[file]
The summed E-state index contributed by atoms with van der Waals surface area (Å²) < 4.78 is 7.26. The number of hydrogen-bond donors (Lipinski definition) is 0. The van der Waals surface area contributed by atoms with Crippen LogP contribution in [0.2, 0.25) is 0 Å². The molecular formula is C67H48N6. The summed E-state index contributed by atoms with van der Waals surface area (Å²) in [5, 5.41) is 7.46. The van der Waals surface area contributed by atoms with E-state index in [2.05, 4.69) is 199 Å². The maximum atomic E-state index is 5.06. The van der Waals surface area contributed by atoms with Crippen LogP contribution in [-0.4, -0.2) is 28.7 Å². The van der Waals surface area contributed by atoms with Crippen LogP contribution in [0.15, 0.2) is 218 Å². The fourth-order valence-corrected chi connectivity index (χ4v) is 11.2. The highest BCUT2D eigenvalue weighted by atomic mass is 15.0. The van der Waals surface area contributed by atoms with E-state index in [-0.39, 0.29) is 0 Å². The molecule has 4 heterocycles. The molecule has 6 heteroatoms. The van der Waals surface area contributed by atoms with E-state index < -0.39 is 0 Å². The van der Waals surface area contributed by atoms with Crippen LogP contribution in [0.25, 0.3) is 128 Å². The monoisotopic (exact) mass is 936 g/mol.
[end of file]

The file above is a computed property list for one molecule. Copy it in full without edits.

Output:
The summed E-state index contributed by atoms with van der Waals surface area (Å²) < 4.78 is 7.26. The number of hydrogen-bond donors (Lipinski definition) is 0. The van der Waals surface area contributed by atoms with Crippen LogP contribution in [0.2, 0.25) is 0 Å². The molecular formula is C67H48N6. The summed E-state index contributed by atoms with van der Waals surface area (Å²) in [5, 5.41) is 7.46. The van der Waals surface area contributed by atoms with E-state index in [2.05, 4.69) is 199 Å². The maximum atomic E-state index is 5.06. The van der Waals surface area contributed by atoms with Crippen LogP contribution in [-0.4, -0.2) is 28.7 Å². The van der Waals surface area contributed by atoms with Crippen LogP contribution in [0.15, 0.2) is 218 Å². The fourth-order valence-corrected chi connectivity index (χ4v) is 11.2. The highest BCUT2D eigenvalue weighted by atomic mass is 15.0. The van der Waals surface area contributed by atoms with E-state index in [-0.39, 0.29) is 0 Å². The molecule has 4 heterocycles. The molecule has 6 heteroatoms. The van der Waals surface area contributed by atoms with E-state index < -0.39 is 0 Å². The van der Waals surface area contributed by atoms with Crippen LogP contribution in [0.25, 0.3) is 128 Å². The monoisotopic (exact) mass is 936 g/mol.